”We are running late”, ”we need to delay” or ”we are over budget”. If you have worked in projects you have probably heard these phrases many, many times before. But what is the cost of delay? I read a very interesting article about that. In the article a way to calculate the cost of delay is described. I’m working in a product development company so cost is pretty much already set for us, ”this is the team and number of people assigned to work with the product”. Time is also to a very large extent also set, since we have time plans to follow for the releases of the product. The only thing left to be variable from the Iron Triangle is scope.
”The shrinkage factor” from Seinfeld
(Picture captured from the YouTube clip)
I think many of you remember the sitcom Seinfeld that ran on NBC during the 90’s starring Jerry Seinfeld, George Costanza, Elaine Bennes and Cosmo Kramer. In the 85th episode called ”The Hamptons”, the following happens (information taken from Wikipedia):
The four principal characters travel to the Hamptons to see a baby; they find that the baby is altogether ugly. While on the beach, Kramer finds a filled lobster trap and thinks the catch is his, unaware that it’s a commercial lobster trap. George’s girlfriend goes sun tanning topless while he goes out to get tomatoes, and George is seen naked by Jerry’s girlfriend Rachel, to whom he tries in vain to explain that, having just gotten out of the cold water, he is a victim of penile ”shrinkage” by yelling “I was in the pool!”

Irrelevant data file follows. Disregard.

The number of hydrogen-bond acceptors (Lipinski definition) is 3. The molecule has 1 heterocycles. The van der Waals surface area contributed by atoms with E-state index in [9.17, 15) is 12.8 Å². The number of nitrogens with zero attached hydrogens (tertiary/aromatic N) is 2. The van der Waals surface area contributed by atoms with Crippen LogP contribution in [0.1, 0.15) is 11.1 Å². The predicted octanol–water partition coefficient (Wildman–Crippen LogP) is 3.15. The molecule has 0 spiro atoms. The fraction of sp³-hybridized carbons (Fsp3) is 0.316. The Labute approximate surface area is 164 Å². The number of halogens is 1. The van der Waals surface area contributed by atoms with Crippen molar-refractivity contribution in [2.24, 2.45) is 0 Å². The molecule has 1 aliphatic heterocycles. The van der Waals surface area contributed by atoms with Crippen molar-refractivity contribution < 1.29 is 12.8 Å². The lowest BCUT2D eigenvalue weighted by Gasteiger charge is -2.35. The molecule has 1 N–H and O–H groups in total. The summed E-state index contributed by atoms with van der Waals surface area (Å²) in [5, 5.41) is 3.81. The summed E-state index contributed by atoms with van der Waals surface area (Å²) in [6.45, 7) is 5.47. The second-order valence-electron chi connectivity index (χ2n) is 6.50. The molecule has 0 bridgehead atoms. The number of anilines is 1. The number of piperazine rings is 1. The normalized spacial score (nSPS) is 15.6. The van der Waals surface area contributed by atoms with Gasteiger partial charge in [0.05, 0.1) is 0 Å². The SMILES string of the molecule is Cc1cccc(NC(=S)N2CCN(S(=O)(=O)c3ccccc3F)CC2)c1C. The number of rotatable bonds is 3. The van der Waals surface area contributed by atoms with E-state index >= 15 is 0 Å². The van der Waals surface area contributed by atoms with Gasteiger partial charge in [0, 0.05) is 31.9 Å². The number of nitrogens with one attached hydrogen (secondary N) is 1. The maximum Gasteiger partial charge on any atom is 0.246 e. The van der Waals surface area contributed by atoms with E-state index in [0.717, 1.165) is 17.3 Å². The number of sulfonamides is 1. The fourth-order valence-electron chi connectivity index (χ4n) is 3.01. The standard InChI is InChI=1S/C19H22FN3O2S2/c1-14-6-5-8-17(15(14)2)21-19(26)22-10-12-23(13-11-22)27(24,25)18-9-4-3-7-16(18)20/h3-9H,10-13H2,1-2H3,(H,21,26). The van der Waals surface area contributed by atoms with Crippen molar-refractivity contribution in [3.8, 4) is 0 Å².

More according Wikipedia – The episode has been credited with giving “new meaning to the word ‘shrinkage'”. Seinfeld writer Peter Mehlman took credit for introducing the word, with apparently enthusiastic approval from Larry David (co-creator of Seinfeld together with Jerry Seinfeld).
The Shrinkage Factor (TSF)
Have you watched the hilarious YouTube clip yet? If not, please go ahead and do so before continue reading. Finished? Now I’ shall try to give the shrinkage factor a new meaning in the context of agile.
The Shrinkage Factor (TSF) represent the scope decrease in percentage for every time unit of project delay.
This definition resonates well with the one that I found here. Let me provide a simple formula together with an example. The simple formula:
The Shrinkage Factor (TSF) = Capacity per Time Unit (CTU) / Total Scope of Project (TSP)
- Capacity per Time Unit (CTU) – How many tasks the project team completes per time unit. This needs to be measured. Example: 10 tasks/week.
- Total Scope of Project (TSP) – The total number of tasks that are planned for the project. Example: 200. Giving an implicit project length of twenty weeks to complete all tasks.
- The Shrinkage Factor (TSF) – The decrease in scope, in percentage.
An example, using the mentioned values from above:
TSF(1) = CTU / TSP = 10 / 200 = 5% per week
Meaning for each week of delay the scope of the project has to be reduced with 5%.
TSF is now something I have in my toolbox to be able to communicate to my project stakeholders the impact of delay. Everybody logically understands that given a shorter time you can complete less work, but to have a hard value on it is of course even more pervasive! I hope you find this blog post amusing and that you put TSF in your toolbox.
All the best,
Tomas from TheAgileist